Indonesia president Jokowi calls to 'reboot' economy amid coronavirus pandemic
JAKARTA (REUTERS, BLOOMBERG) – Indonesia must use the coronavirus pandemic to reboot South-east Asia’s biggest economy, including by improving food and energy security, as well as processing more natural resources at home, President Joko Widodo said on Friday (Aug 14).
Likening the current economic situation to “a computer crash” causing stagnation, Mr Joko, popularly known as Jokowi, said in his State of Union address in Parliament that Indonesia, along with other countries, must “shutdown, restart and reboot”.
“We must not let the crisis bring about setbacks. In fact, we must capitalise on the crisis as a momentum to make a big leap,” said Mr Joko who was wearing a traditional outfit from the Sabu people in the eastern part of the archipelago.
“And 25 years from now, at the centenary of the Republic of Indonesia, we must achieve great progress and make Indonesia a developed country.”
Due to coronavirus precautions, less than half of the lawmakers were present for Mr Joko’s address, with the rest watching online.
Indonesia has struggled to contain a surge in infections that followed the easing of social distancing rules since the end of May with the death toll nearing 6,000, the highest among South-east Asian nations.
The virus has also infected more than 130,000 people, with the confirmed cases more than doubling since the end of June, official data show.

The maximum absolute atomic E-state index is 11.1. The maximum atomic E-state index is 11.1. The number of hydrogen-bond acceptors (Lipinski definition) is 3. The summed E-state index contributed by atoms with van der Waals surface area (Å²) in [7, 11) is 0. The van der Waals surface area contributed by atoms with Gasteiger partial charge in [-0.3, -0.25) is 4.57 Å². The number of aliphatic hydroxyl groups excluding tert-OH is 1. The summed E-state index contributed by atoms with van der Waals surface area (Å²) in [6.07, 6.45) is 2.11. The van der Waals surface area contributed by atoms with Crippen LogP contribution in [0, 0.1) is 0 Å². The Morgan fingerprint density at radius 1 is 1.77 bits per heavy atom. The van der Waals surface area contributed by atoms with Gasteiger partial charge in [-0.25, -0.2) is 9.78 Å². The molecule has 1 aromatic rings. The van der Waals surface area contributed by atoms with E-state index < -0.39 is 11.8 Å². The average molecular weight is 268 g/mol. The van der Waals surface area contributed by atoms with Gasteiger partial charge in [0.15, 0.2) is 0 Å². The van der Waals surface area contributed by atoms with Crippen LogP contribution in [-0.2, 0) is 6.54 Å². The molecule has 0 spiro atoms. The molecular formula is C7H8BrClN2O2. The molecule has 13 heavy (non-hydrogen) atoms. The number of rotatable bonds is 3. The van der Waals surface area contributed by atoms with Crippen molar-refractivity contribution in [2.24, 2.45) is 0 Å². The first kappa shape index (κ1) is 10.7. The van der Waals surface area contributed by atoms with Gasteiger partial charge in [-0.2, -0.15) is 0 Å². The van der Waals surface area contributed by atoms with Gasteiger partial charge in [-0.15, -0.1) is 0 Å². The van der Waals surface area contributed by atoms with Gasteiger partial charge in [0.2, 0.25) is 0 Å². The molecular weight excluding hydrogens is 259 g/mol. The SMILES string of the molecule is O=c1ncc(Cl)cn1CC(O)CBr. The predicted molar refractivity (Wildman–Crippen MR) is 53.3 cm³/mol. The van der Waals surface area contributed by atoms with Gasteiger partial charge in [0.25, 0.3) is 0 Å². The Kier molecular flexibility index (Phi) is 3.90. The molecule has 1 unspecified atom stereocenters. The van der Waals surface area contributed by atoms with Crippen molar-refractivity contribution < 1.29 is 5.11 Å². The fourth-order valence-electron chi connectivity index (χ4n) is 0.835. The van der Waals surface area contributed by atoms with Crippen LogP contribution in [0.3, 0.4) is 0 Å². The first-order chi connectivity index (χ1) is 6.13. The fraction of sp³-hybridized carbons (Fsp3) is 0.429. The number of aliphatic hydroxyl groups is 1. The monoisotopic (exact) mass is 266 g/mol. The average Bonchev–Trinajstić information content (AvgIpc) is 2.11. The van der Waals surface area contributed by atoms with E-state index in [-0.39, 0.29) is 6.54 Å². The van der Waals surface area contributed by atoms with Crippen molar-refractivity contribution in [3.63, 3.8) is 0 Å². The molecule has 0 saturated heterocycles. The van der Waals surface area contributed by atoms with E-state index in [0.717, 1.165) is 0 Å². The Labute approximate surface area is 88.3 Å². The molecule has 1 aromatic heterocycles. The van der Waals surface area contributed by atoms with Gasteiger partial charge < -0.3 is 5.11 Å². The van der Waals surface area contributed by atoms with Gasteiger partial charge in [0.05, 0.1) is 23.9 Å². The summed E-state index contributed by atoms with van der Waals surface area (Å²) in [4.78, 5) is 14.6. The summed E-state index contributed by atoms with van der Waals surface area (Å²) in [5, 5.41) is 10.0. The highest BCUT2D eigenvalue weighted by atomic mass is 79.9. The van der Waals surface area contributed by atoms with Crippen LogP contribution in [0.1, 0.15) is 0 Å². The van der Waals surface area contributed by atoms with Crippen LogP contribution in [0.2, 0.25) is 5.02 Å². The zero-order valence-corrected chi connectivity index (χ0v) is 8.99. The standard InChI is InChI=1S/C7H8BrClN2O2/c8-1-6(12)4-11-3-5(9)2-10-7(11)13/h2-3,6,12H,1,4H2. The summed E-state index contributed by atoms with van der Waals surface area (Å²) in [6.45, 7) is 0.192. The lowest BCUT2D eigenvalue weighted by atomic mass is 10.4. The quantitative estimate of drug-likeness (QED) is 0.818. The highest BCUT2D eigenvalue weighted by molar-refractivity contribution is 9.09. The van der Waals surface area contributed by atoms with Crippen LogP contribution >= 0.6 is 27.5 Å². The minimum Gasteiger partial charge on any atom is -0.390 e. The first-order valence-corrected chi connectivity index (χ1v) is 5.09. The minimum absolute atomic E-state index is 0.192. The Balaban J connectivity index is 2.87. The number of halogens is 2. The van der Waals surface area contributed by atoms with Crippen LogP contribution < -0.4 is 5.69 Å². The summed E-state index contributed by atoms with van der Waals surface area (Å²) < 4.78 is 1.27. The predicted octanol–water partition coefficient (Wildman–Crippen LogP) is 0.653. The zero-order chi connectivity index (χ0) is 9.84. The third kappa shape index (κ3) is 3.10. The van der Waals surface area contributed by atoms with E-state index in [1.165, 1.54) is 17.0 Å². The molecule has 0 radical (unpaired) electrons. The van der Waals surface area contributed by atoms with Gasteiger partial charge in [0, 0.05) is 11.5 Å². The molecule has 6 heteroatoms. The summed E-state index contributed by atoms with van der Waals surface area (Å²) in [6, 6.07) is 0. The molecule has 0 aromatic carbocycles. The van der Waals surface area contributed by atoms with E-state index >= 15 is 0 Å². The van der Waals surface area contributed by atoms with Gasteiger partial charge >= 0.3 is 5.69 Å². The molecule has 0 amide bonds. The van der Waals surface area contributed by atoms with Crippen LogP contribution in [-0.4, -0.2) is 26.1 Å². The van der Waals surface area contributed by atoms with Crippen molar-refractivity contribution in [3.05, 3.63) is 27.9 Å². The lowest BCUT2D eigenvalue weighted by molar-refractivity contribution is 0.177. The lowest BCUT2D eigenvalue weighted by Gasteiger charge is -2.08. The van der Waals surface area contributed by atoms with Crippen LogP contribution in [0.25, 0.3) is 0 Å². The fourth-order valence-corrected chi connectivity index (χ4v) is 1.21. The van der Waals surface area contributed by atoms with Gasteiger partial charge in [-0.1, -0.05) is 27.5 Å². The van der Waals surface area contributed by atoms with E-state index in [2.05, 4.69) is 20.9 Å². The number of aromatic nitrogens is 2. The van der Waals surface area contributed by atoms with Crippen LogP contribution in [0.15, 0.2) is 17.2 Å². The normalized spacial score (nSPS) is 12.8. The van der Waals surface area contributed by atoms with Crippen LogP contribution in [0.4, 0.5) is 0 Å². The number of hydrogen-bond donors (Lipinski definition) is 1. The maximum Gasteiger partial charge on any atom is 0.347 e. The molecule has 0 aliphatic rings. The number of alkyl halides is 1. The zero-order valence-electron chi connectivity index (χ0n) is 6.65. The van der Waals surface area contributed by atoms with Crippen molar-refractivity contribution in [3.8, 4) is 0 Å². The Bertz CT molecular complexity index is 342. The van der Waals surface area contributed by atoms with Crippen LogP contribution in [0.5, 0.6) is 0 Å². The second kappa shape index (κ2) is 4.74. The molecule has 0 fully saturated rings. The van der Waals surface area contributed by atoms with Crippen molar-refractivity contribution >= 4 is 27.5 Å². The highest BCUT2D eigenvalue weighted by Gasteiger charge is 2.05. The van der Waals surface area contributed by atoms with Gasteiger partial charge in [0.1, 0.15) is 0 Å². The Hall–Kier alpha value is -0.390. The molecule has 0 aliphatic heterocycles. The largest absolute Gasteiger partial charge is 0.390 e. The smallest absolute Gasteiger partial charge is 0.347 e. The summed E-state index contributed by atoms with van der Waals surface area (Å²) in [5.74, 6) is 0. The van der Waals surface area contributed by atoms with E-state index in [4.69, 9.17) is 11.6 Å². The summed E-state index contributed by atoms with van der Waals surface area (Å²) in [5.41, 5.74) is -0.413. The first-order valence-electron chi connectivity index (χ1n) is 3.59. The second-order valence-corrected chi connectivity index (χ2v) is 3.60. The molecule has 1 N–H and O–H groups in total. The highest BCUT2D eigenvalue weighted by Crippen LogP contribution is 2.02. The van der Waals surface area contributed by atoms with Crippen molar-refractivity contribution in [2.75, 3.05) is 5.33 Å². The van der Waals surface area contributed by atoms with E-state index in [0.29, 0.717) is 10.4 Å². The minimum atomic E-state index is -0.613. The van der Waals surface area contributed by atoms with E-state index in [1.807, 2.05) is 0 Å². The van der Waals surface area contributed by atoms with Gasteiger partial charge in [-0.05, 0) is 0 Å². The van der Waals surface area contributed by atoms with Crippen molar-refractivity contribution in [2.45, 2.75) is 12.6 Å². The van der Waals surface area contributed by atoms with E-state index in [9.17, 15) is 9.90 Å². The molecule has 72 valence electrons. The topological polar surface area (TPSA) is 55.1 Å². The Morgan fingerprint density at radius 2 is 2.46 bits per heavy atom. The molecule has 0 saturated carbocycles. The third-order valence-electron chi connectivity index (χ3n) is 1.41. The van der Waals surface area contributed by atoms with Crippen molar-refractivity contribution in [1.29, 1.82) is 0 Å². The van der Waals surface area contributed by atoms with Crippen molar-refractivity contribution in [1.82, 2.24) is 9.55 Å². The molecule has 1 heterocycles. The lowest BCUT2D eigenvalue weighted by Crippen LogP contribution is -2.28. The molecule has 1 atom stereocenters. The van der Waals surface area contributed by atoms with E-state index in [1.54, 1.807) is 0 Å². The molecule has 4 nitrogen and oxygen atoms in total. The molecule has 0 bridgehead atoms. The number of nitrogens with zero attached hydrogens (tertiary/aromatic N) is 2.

Mr Joko’s administration has set aside about US$50 billion (S$68.66 billion) in fiscal stimulus to counter the impact of the pandemic after temporarily scrapping a fiscal deficit limit and getting the central bank to directly finance government spending.
Indonesia’s economy shrank 5.32 per cent year-on-year in the second quarter, its first contraction in more than two decades, as movement restrictions to contain the coronavirus outbreak decimated business.
The government expects the economy to post near flat growth this year due to the pandemic.
Under energy reforms, Mr Joko highlighted plans to slash expensive oil imports by using fuel made from palm oil.
Indonesia’s Pertamina produced a first batch of biodiesel made fully from palm oil last month and is set to produce 1,000 barrels of the fuel at its Dumai refinery.
The so-called D100 would absorb a minimum of one million tonnes of farmer-produced palm for 20,000 barrels of production capacity per day, Mr Joko said, without giving a timeline.
Indonesia currently has a mandatory use of biodiesel with 30 per cent palm oil content.
The president also stressed a need to push forward the downstream processing of raw materials including converting coal into gas and nickel ore into ferro nickel and stainless steel, as part of government efforts to create jobs.
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